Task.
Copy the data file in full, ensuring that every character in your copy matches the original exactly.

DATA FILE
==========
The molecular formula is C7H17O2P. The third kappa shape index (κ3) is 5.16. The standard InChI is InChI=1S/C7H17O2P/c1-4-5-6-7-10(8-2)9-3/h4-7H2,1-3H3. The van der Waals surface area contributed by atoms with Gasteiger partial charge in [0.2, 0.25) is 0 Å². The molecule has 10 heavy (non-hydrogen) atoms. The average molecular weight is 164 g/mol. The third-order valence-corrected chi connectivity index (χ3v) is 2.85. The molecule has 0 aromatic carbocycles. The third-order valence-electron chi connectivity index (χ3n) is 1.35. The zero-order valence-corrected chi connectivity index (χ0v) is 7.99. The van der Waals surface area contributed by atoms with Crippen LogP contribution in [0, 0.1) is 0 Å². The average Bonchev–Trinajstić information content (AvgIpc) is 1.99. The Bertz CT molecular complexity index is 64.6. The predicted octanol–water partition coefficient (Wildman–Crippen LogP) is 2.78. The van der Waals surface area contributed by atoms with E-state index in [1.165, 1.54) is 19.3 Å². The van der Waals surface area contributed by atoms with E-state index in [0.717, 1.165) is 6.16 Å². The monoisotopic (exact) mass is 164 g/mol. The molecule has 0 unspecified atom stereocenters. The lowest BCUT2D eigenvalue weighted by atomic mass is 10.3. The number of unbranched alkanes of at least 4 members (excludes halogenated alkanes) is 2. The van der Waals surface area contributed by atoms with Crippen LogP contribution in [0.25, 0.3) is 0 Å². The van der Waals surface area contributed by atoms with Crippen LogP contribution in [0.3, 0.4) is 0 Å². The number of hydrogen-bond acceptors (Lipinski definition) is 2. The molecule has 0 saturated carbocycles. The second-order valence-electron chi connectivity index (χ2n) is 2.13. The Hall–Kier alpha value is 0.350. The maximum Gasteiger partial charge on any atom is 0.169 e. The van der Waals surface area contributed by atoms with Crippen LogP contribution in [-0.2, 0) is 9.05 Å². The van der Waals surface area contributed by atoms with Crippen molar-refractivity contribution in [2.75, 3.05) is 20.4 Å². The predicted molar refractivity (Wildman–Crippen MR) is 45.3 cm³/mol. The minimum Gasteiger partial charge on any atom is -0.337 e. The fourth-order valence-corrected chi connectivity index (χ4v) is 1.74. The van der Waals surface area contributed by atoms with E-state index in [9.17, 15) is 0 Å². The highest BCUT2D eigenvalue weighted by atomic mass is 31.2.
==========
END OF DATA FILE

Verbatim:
The molecular formula is C7H17O2P. The third kappa shape index (κ3) is 5.16. The standard InChI is InChI=1S/C7H17O2P/c1-4-5-6-7-10(8-2)9-3/h4-7H2,1-3H3. The van der Waals surface area contributed by atoms with Gasteiger partial charge in [0.2, 0.25) is 0 Å². The molecule has 10 heavy (non-hydrogen) atoms. The average molecular weight is 164 g/mol. The third-order valence-corrected chi connectivity index (χ3v) is 2.85. The molecule has 0 aromatic carbocycles. The third-order valence-electron chi connectivity index (χ3n) is 1.35. The zero-order valence-corrected chi connectivity index (χ0v) is 7.99. The van der Waals surface area contributed by atoms with Crippen LogP contribution in [0, 0.1) is 0 Å². The average Bonchev–Trinajstić information content (AvgIpc) is 1.99. The Bertz CT molecular complexity index is 64.6. The predicted octanol–water partition coefficient (Wildman–Crippen LogP) is 2.78. The van der Waals surface area contributed by atoms with E-state index in [1.165, 1.54) is 19.3 Å². The van der Waals surface area contributed by atoms with E-state index in [0.717, 1.165) is 6.16 Å². The monoisotopic (exact) mass is 164 g/mol. The molecule has 0 unspecified atom stereocenters. The lowest BCUT2D eigenvalue weighted by atomic mass is 10.3. The number of unbranched alkanes of at least 4 members (excludes halogenated alkanes) is 2. The van der Waals surface area contributed by atoms with Crippen LogP contribution in [0.25, 0.3) is 0 Å². The van der Waals surface area contributed by atoms with Crippen LogP contribution in [0.3, 0.4) is 0 Å². The number of hydrogen-bond acceptors (Lipinski definition) is 2. The molecule has 0 saturated carbocycles. The second-order valence-electron chi connectivity index (χ2n) is 2.13. The Hall–Kier alpha value is 0.350. The maximum Gasteiger partial charge on any atom is 0.169 e. The van der Waals surface area contributed by atoms with Crippen LogP contribution in [-0.2, 0) is 9.05 Å². The van der Waals surface area contributed by atoms with Crippen molar-refractivity contribution in [2.75, 3.05) is 20.4 Å². The predicted molar refractivity (Wildman–Crippen MR) is 45.3 cm³/mol. The minimum Gasteiger partial charge on any atom is -0.337 e. The fourth-order valence-corrected chi connectivity index (χ4v) is 1.74. The van der Waals surface area contributed by atoms with E-state index in [9.17, 15) is 0 Å². The highest BCUT2D eigenvalue weighted by atomic mass is 31.2.